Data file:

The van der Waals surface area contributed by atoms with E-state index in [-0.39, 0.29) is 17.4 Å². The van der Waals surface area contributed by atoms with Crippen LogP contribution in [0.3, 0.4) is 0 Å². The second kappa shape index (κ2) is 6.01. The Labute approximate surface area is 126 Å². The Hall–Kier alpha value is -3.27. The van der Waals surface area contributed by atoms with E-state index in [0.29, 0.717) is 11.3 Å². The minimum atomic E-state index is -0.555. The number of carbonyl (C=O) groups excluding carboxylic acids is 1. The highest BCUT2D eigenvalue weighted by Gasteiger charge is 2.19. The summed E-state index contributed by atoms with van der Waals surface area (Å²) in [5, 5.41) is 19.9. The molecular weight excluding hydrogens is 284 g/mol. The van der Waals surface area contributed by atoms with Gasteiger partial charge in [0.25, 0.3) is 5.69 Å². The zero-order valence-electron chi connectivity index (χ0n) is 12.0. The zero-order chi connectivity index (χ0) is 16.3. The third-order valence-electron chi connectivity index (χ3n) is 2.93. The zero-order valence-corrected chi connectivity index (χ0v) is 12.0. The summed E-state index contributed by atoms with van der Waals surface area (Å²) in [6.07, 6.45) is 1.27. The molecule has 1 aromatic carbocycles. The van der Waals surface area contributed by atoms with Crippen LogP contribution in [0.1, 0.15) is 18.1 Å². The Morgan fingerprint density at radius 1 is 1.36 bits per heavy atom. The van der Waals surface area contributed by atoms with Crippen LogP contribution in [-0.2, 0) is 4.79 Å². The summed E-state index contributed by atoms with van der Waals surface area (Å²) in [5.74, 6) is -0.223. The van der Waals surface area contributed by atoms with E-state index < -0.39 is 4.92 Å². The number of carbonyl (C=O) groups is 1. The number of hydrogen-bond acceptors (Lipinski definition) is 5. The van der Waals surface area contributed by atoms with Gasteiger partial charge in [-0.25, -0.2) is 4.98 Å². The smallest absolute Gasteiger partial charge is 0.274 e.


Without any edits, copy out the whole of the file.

The van der Waals surface area contributed by atoms with E-state index in [-0.39, 0.29) is 17.4 Å². The van der Waals surface area contributed by atoms with Crippen LogP contribution in [0.3, 0.4) is 0 Å². The second kappa shape index (κ2) is 6.01. The Labute approximate surface area is 126 Å². The Hall–Kier alpha value is -3.27. The van der Waals surface area contributed by atoms with E-state index in [0.29, 0.717) is 11.3 Å². The minimum atomic E-state index is -0.555. The number of carbonyl (C=O) groups excluding carboxylic acids is 1. The highest BCUT2D eigenvalue weighted by Gasteiger charge is 2.19. The summed E-state index contributed by atoms with van der Waals surface area (Å²) in [5, 5.41) is 19.9. The molecular weight excluding hydrogens is 284 g/mol. The van der Waals surface area contributed by atoms with Gasteiger partial charge in [0.25, 0.3) is 5.69 Å². The zero-order valence-electron chi connectivity index (χ0n) is 12.0. The zero-order chi connectivity index (χ0) is 16.3. The third-order valence-electron chi connectivity index (χ3n) is 2.93. The zero-order valence-corrected chi connectivity index (χ0v) is 12.0. The summed E-state index contributed by atoms with van der Waals surface area (Å²) in [6.07, 6.45) is 1.27. The molecule has 1 aromatic carbocycles. The van der Waals surface area contributed by atoms with Crippen LogP contribution in [0.1, 0.15) is 18.1 Å². The Morgan fingerprint density at radius 1 is 1.36 bits per heavy atom. The van der Waals surface area contributed by atoms with Crippen LogP contribution in [-0.2, 0) is 4.79 Å². The summed E-state index contributed by atoms with van der Waals surface area (Å²) in [5.74, 6) is -0.223. The van der Waals surface area contributed by atoms with E-state index < -0.39 is 4.92 Å². The number of carbonyl (C=O) groups is 1. The number of hydrogen-bond acceptors (Lipinski definition) is 5. The van der Waals surface area contributed by atoms with Gasteiger partial charge in [-0.25, -0.2) is 4.98 Å². The smallest absolute Gasteiger partial charge is 0.274 e.